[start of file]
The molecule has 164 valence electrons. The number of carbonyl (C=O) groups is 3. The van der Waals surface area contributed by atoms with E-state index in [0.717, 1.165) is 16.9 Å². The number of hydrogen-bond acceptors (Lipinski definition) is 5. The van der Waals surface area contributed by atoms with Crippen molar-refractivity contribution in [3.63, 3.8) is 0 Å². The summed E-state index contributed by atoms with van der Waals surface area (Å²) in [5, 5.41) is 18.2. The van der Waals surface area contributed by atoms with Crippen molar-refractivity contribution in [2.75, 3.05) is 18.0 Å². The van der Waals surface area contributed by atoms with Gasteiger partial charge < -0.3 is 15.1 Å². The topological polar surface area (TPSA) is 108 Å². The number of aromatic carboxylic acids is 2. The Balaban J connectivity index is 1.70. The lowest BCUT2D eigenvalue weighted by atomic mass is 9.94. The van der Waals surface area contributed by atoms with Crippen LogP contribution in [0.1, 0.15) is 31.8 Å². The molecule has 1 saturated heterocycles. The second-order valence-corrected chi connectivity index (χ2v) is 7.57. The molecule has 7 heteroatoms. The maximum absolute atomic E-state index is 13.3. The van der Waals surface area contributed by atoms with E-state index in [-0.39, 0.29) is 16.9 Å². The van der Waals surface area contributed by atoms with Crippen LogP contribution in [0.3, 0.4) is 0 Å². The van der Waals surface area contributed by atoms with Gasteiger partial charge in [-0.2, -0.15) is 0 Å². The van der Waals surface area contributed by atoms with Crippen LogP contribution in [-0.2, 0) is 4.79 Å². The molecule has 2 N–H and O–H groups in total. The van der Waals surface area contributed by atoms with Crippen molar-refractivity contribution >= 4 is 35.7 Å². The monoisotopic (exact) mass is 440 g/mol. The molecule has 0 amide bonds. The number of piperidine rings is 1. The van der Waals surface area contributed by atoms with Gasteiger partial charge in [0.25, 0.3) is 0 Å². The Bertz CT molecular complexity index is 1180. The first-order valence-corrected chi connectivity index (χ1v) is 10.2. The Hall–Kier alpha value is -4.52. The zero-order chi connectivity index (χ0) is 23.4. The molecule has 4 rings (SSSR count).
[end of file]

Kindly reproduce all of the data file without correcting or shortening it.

The molecule has 164 valence electrons. The number of carbonyl (C=O) groups is 3. The van der Waals surface area contributed by atoms with E-state index in [0.717, 1.165) is 16.9 Å². The number of hydrogen-bond acceptors (Lipinski definition) is 5. The van der Waals surface area contributed by atoms with Crippen molar-refractivity contribution in [3.63, 3.8) is 0 Å². The summed E-state index contributed by atoms with van der Waals surface area (Å²) in [5, 5.41) is 18.2. The van der Waals surface area contributed by atoms with Crippen molar-refractivity contribution in [2.75, 3.05) is 18.0 Å². The van der Waals surface area contributed by atoms with Gasteiger partial charge < -0.3 is 15.1 Å². The topological polar surface area (TPSA) is 108 Å². The number of aromatic carboxylic acids is 2. The Balaban J connectivity index is 1.70. The lowest BCUT2D eigenvalue weighted by atomic mass is 9.94. The van der Waals surface area contributed by atoms with Crippen LogP contribution in [0.1, 0.15) is 31.8 Å². The molecule has 1 saturated heterocycles. The second-order valence-corrected chi connectivity index (χ2v) is 7.57. The molecule has 7 heteroatoms. The maximum absolute atomic E-state index is 13.3. The van der Waals surface area contributed by atoms with E-state index in [-0.39, 0.29) is 16.9 Å². The van der Waals surface area contributed by atoms with Crippen LogP contribution in [0.3, 0.4) is 0 Å². The van der Waals surface area contributed by atoms with Gasteiger partial charge in [-0.2, -0.15) is 0 Å². The van der Waals surface area contributed by atoms with Crippen LogP contribution in [-0.2, 0) is 4.79 Å². The molecule has 2 N–H and O–H groups in total. The van der Waals surface area contributed by atoms with Crippen molar-refractivity contribution >= 4 is 35.7 Å². The monoisotopic (exact) mass is 440 g/mol. The molecule has 0 amide bonds. The number of piperidine rings is 1. The van der Waals surface area contributed by atoms with Gasteiger partial charge in [0.25, 0.3) is 0 Å². The Bertz CT molecular complexity index is 1180. The first-order valence-corrected chi connectivity index (χ1v) is 10.2. The Hall–Kier alpha value is -4.52. The zero-order chi connectivity index (χ0) is 23.4. The molecule has 4 rings (SSSR count).